Life is full of little ironies. So also is the Maryland budget. Three years ago, Maryland, like 43 other states, had a deficit driven by the bursting of the dot-com bubble. Gov. Robert L. Ehrlich Jr. (R), then a gubernatorial candidate, accused the outgoing administration of Parris N. Glendening of engaging in a "scorched-earth spending spree." Republicans called the Democratic governor "Parris Spendening."

But what became of all that "scorched earth" spending? Did Ehrlich reduce "Spendening" spending levels? Hardly. If you accept the doubtful premise that Glendening's spending was "scorched earth," then Ehrlich's spending has reached incendiary levels.

When he left office, Glendening's final general-fund budget proposal was $10.4 billion. Ehrlich's baseline general-fund budget this year is expected to be $3.2 billion higher than that, an increase of almost one-third in just three years. During this period, Ehrlich has ignored state spending affordability guidelines.

For years, Republicans in Maryland campaigned on the need to rein in state spending. Since Ronald Reagan was president, it has been a GOP shibboleth that government at all levels is riddled with "waste, fraud and abuse." But after three years in control of the governorship, Ehrlich's budgets implicitly acknowledge that state spending is not easily cut and that governments tend to spend what they take in.

The initial Republican apologia for Ehrlich's spending will be to blame the Democratic legislature. This is a constitutional impossibility. Maryland's governors enjoy more expansive budget powers than any of the nation's 49 other state chief executives. With limited exception, no state spending can occur without first being proposed by the governor. The biggest exception has been mandated funding, such as the Thornton aid-to-education formula -- and Ehrlich declined to sign or veto that when it was presented to him for reaffirmation.

Today's spending levels are the products of Republican budgets. Two decades ago, Ellen R. Sauerbrey, twice the Republican gubernatorial nominee before Ehrlich, pushed for state spending limits, recognizing the dynamic that spending rises to meet anticipated revenue. In response, the legislature created voluntary spending guidelines, which it sends to the governor each year.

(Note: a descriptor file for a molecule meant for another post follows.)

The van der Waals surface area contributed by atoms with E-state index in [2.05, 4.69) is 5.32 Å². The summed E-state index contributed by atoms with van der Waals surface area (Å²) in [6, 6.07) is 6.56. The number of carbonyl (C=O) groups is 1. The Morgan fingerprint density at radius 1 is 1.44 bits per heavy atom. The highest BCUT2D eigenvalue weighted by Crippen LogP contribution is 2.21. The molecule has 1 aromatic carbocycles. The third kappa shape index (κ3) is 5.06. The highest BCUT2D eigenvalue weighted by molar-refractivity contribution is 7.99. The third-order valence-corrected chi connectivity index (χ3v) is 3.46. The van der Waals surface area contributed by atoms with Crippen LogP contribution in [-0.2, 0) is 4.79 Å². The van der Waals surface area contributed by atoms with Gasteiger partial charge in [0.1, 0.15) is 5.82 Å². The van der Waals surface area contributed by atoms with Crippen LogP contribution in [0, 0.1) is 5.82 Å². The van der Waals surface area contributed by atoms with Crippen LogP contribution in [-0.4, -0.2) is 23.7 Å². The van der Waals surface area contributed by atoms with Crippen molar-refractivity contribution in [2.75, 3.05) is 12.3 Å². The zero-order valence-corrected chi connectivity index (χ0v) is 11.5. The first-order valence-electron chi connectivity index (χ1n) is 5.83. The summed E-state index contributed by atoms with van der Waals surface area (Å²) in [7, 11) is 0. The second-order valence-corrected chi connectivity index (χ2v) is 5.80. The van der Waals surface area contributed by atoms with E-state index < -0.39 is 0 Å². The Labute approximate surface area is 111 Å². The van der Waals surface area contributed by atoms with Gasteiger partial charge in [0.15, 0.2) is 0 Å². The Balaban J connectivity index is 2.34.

Last year, Ehrlich ignored the legislature's guideline. He submitted a budget $165 million larger than the legislature's recommendation, a practice not unknown to Glendening. The Democratic legislature subsequently cut $160 million from Ehrlich's proposed budget to bring spending close to the affordability limit.

The Ehrlich administration's own "spending spree" is driven by record revenue increases. Among many other ironies, state tax collections under Ehrlich have experienced the largest single increase in modern state history. Revenue collection in the state general fund has jumped a record $1.4 billion in three years.

Some of this revenue increase comes from action taken by Ehrlich, including $165 million derived from an increase in the state property tax and $250 million in new fees. State corporations paid a one-time increase of $162 million when the legislature closed corporate tax loopholes. This increase, of course, does not include the $750 million in state revenue Maryland would have received under Ehrlich's proposed slot machine legislation, which has failed for three successive years.

But most of the $1 billion surplus is driven by the same factors that drove the Glendening deficit -- shifts in the national economy, far beyond the control of state government. Ehrlich did not create the 2005 economic boom any more than Glendening created the 2002 recession. Indeed, Ehrlich has noted correctly that "government doesn't create jobs."

Does this make Ehrlich a reckless spender? No more than was Glendening, whose failings as governor occurred mostly outside the budget books. It does, however, give the lie to historic GOP criticisms of Democratic spending, just as Republican spending nationally has done.

Governors either manage budgets or budgets manage them. The challenge Ehrlich faces is that mandated spending, mostly in the form of aid to public schools and Medicaid, predictably has cannibalized the rest of the budget. Huge increases in school aid and Medicaid spending have driven historically high cuts to higher education, resulting in 40 percent tuition increases.

The Ehrlich administration has cut more than 3,000 jobs from the budget, but some agencies, such as the corrections department, complain about prisons being understaffed and their guards poorly paid. Indeed, the state has had such difficulty recruiting prison guards at $28,000 per year that it is offering $1,000 signing bonuses. But with poverty-level wages, the state will get what it pays for -- in its prisons and elsewhere.

In the meantime, overall state spending continues to increase. After three years in office, Republicans are learning the realities of the state budget. In doing so, they are forfeiting the right to complain about Democratic spending levels.

The writer, a lawyer in Greenbelt, served for 16 years as a Democratic member of the Maryland legislature. His e-mail address is